Business leaders to form political action committee to prevent City Council from making sharp left turn

Business leaders have taken a pass when it comes to fielding their own candidate in the crowded race for mayor of Chicago. But they’re apparently determined to prevent a City Council in transition from turning sharply to the left.

Mike Ruemmler, who managed former Mayor Rahm Emanuel’s 2015 reelection campaign, said Tuesday he plans to file paperwork in the next two weeks to form an independent expenditure committee bankrolled by business leaders for the purpose of electing moderate alderpersons determined to be, as he put it, "workhorses—not show horses."

"People who are interested in coming to the City Council to be part of the solution and not lob bombs from the sideline," Ruemmler said.

Pressed to describe what concerns him most, Ruemmler said, "A mindset of ‘my way or the highway.’ And the folks who have the city’s best interests at heart as a first priority, and maybe not their own, who like to work with their colleagues on solving problems seem to be fading away."


Veteran Ald. Nick Sposato (38th) has told the Sun-Times he is concerned the departure of more experienced, collaborative and mainstream colleagues could pave the way for the election of a new City Council that turns sharply to the left.

The always outspoken Sposato has said he is particularly concerned about the election of what he calls "lefty loons," which he defines as liberal alderpersons who favor more government giveaways and want to defund the police.

Ruemmler refused to go that far at a time when United Working Families, a progressive group with close ties to the Chicago Teachers Union, has endorsed 18 aldermanic candidates.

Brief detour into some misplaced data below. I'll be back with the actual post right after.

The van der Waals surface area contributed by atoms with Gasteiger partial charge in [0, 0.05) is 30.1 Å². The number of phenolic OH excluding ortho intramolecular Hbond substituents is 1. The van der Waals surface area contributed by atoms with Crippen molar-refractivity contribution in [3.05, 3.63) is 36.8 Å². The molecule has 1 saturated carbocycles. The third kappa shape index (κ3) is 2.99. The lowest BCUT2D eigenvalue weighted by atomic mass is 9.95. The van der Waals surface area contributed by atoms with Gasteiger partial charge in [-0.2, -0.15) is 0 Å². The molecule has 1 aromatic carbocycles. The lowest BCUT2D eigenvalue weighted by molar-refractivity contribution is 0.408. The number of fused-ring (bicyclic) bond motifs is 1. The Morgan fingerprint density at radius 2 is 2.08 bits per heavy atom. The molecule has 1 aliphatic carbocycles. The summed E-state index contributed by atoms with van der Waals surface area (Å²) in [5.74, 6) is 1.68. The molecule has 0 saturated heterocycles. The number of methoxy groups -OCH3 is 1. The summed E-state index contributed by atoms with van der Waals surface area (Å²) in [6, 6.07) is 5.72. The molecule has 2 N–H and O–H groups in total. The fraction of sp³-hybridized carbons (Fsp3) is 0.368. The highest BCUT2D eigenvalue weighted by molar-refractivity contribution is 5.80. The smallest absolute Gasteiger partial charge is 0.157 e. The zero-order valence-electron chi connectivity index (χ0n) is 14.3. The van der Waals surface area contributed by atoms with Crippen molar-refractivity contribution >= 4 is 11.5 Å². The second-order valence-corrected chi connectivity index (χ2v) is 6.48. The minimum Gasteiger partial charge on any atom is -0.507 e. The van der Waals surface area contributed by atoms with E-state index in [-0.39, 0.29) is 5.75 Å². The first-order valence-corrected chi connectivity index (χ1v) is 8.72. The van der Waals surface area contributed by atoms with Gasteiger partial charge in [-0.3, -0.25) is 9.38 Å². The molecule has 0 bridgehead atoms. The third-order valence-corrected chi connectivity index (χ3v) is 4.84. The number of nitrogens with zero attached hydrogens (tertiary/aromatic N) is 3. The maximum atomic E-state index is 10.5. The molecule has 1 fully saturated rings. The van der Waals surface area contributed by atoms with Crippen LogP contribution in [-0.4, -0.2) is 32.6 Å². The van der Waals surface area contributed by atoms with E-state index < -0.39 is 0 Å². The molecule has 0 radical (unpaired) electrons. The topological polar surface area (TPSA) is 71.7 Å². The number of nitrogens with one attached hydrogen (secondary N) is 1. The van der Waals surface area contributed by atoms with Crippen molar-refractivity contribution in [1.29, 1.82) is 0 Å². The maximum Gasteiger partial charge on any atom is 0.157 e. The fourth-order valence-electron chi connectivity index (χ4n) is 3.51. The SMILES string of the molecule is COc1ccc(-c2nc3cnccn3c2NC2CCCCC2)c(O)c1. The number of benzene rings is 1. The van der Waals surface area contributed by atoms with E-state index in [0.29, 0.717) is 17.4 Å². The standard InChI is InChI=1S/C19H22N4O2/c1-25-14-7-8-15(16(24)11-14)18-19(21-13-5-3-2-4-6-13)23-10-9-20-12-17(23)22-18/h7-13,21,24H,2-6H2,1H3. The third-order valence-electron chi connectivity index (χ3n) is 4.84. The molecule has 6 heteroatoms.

He simply noted that business leaders, including former Chicago Sun-Times investor Michael Sacks, are concerned enough about the number of open seats and the turn the City Council could take to put their money where their mouths are.

"The direction of the Council over the last few years has been somewhat worrisome. And we do want to help elect people who are collaborative and want to work with their colleagues to solve the issues that we have in the city," Ruemmler said.

"I’ve gotten more calls today than I have in any day since I left City Hall, of people who are interested, want to be helpful, want to be donors. Some from business. Some from organized labor. This isn’t gonna be a dark money PAC. So everybody will be able to see where the money is coming from and where it’s gonna be spent."

Ruemmler said he has "pledges" but refused to say for how much.

"I hope that it is into the seven figures. We’ll play in as many wards as we can. And as many as we need to," Ruemmler said, pegging the number at "somewhere between 17 and 23" wards.

"We’ll send a questionnaire out to all candidates. Everybody will be welcome to respond to it. We’ll evaluate those and see where we can have the greatest impact."

In a text message to the Sun-Times, Sacks confirmed plans to contribute to the new PAC, which does not yet have a name.

"I think it is a good team and an important, smart idea. I plan to support the effort," Sacks, CEO of Grosvenor Capital Management, wrote.

In 2015, Emanuel’s allies created "Chicago Forward," a super PAC that spent $4 million to reelect Emanuel and strengthen his City Council majority.

The big money effort sputtered badly in Round One, even though it raised money from many of the same people who contributed heavily to Emanuel.

Of the amount that Chicago Forward spent on mayoral allies, 64 percent went to candidates forced into runoffs; 31 percent went to winners, and 5 percent went to two losers.

Smaller amounts were devoted to opposing two of the most vocal mayoral critics on the Council.

Scott Waguespack (32nd) easily won reelection after Chicago Forward spent $6,000 in a failed attempt to unseat him.

Then-Ald. John Arena (45th) was forced into a runoff, and ultimately survived a runoff against John Garrido, thanks to heavy union support that far surpassed the nearly $20,000 that the pro-Emanuel PAC used to oppose him.

Becky Carroll, the longtime Emanuel confidante who ran Chicago Forward, argued then that the effort "helped 18 aldermen secure reelection and placed 12 of 13 facing runoffs as the top vote-getters in their ward."

She also pointed out that the long list of union groups opposed to Emanuel had together spent almost twice as much as Chicago Forward in the aldermanic races.

Ruemmler stressed that there is a "stark difference" between Chicago Forward and the PAC he is chairing.

"It was well known that Chicago Forward existed to help Rahm and to help Rahm-affiliated candidates. And we’re not affiliated with any mayoral campaign or any aldermanic campaign," he said.